Experts on effectiveness of robots in mine rescue operations

A military robot sent into the Pike River mine to survey conditions has broken down, mine officials confirmed at a press conference this morning.

The multi-purpose robot carried four cameras, which it was hoped would return images to engineers of the mine’s interior. Officials said the robot had stalled a short distance into the mine.

The Science Media Centre contacted world leading experts with journalists’ questions about the track record of robots in search and rescue operations carried out in mines – see their comments below.

“It is always a long shot to use any robot for a situation or environment that it’s not designed for– and we are still learning about what is needed for underground mine rescue,” said rescue robot expert Professor Robin Murphy of Texas A&M University.

“The environment is tough — dark, wet, cold so even on a level floor that would be easy for a person to walk on a ‘regular’ robot can quickly short out, get its sensors covered in muck, mechanically seize up, or the operator make a mistake.”

Superintendent Gary Knowles told reporters at the press conference that the military robot will “no longer be used”. More advanced robots would be sought from the United States and Western Australia.

Experts quoted:

Dr. Robin Murphy: Raytheon Professor of Computer Science and Engineering, Texas A&M University. Dr Murphy is a founder of the fields of rescue robots and human-robot interaction. She has extensive experience in the insertion of ground, air, and sea robots for urban search and rescue (US&R) at 11 disasters, including the 9/11 World Trade Center disaster, Hurricanes Katrina and Charley, and the Crandall Canyon Utah mine collapse.

Dr. Sean D. Dessureault: Associate Professor, Department of Mining and Geological Engineering, The University of Arizona. Expert in mine automation, automation management science, sustainable development, mineral economics and simulation database management.

Have robots been used effectively in the past in the wake of mining cave-ins or explosions to aid in rescuing miners?

SD: “Used in the past, yes. Used effectively, no.”

RM: “There have been no “live saves” with robots, but various robots have been helpful in establishing environmental conditions to help the rescuers decide how to safely proceed or to search places that the rescuers couldn’t go.”

Are there robots specifically designed for the purpose of working in mines or are they generally adapted from other purposes eg: bomb disposal robots?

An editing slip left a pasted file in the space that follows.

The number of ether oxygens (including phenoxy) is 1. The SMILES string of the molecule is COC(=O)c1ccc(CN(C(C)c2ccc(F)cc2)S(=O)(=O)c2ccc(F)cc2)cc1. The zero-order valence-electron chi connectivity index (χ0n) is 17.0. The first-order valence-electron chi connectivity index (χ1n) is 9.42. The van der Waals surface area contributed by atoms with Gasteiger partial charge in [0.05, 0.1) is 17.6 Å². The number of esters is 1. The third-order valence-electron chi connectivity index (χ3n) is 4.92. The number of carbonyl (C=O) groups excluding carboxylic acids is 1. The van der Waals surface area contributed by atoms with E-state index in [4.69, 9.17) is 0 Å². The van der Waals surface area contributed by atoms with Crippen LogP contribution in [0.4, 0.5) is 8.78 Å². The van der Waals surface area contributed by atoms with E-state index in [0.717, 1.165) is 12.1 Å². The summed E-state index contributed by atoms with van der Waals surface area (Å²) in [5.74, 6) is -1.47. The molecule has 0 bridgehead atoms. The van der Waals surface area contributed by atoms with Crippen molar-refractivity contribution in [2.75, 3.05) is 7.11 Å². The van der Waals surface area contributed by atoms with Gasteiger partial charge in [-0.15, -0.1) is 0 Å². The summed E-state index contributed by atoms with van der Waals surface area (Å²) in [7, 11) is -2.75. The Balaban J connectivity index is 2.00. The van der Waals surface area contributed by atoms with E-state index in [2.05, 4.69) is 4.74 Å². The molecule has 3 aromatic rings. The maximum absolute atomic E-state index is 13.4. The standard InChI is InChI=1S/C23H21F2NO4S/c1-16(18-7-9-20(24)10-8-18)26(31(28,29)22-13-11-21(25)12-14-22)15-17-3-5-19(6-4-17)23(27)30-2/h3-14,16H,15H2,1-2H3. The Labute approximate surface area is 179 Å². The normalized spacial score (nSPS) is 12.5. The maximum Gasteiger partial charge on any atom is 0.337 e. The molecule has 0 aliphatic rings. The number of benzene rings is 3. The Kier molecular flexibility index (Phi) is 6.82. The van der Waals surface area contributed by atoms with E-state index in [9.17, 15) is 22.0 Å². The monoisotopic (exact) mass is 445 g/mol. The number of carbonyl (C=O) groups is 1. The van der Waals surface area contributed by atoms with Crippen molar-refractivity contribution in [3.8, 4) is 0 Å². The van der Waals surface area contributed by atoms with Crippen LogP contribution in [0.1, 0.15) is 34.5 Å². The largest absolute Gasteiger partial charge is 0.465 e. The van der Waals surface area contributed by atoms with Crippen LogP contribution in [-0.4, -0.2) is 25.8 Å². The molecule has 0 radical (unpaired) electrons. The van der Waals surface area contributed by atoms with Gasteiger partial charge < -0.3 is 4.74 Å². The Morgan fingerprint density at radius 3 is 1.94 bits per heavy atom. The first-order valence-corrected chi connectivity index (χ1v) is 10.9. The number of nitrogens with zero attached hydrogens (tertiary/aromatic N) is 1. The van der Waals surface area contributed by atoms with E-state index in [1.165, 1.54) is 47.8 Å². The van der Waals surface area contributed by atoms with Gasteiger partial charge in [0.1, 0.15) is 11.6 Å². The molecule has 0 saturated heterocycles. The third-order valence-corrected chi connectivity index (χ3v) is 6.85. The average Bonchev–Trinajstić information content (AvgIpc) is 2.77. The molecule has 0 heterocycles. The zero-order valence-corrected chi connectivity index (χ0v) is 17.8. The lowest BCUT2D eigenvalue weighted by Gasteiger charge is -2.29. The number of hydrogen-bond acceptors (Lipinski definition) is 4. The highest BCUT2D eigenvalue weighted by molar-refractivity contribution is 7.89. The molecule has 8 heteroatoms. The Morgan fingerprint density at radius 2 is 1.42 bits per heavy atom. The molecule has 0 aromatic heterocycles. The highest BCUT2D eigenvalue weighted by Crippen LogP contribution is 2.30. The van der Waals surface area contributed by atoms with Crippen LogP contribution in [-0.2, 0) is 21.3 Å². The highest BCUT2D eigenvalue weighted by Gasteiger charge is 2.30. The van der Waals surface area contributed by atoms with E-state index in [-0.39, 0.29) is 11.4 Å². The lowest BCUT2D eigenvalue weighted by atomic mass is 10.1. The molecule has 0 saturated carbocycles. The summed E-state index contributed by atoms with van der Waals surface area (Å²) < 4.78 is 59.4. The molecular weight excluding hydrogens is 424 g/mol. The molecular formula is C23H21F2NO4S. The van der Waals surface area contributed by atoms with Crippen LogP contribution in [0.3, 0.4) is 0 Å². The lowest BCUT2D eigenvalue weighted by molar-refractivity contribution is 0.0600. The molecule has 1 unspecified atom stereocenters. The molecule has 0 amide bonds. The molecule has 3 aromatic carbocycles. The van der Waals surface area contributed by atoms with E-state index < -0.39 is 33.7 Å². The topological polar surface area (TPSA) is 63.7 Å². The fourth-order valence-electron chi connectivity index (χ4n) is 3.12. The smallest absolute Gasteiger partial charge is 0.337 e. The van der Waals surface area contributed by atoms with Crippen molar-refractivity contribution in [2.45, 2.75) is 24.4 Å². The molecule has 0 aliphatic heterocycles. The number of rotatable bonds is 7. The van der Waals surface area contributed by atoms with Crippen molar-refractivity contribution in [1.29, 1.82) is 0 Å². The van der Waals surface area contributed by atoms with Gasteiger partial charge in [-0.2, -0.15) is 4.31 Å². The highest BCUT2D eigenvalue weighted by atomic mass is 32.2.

SD: “Almost always adapted from other purposes, either from military applications, or yes, bomb disposal (i.e. the Northup-Grumman – Andros that Mining Safety and Health Administration (MSHA) uses, and that I saw in the media photos of the Pike River efforts)”

RM: “There is one robot designed specifically for mine rescue- the Inuktun Mine Crawler. It was designed for the Crandall Canyon Utah mine collapse- which was a borehole entry in a mine which was not producing methane.”

What the major limitations of these type of robots? Are they maneuverable enough to get over piles of rubble, damaged equipment etc?

SD: “Mobility is a major issue, largely due to their need to be tethered – connected by wire, since standard wireless technology does not work underground after an accident and ULF (i.e. through-the-earth) wireless does not have sufficient bandwidth to transmit telemetry.

“A key limitation is that since the ventilation systems are shut down or no longer functional after accidents, the potentially explosive gasses that build up in some underground coal mines, as well as the suspended coal in the air, can create additional explosions. Robots are electric and hence through heat or even tiny sparks or static electric build-up, can cause secondary explosions. All electronics that go into underground coal mines must pass an approval process, in the US it is called ‘Intrinsically Safe’, and is assessed by MSHA.

“Therefore, the major technical limitations in brief are:

· Two-way communications from the robot to their controllers.

· Exposure of “unsafe” electronic equipment to a potentially explosive atmosphere.

· Mobility around rubble, equipment, and ventilation curtains (plastic or other types of sheeting used to control the flow of air) that have been ripped down. Also the distance /surface area needed to cover makes tethered machines very limiting.

· Effective human-detection sensors have not been integrated into these machines yet.”

RM: “It depends on which of the 3 types of mine rescue robot deployments. Bomb squad robots appear useful for Surface Entry but too big and heavy for Void and Borehole Entry (see paper). Making a bomb squad robot intrinsically safe so it can operate in methane tends make it bigger and heavier- so that interferes will mobility. Plus the operator interface is often very, very limited- a problem in all robots. The paper has a list of limitations.”

Further comments will be added to the Science Media Centre website.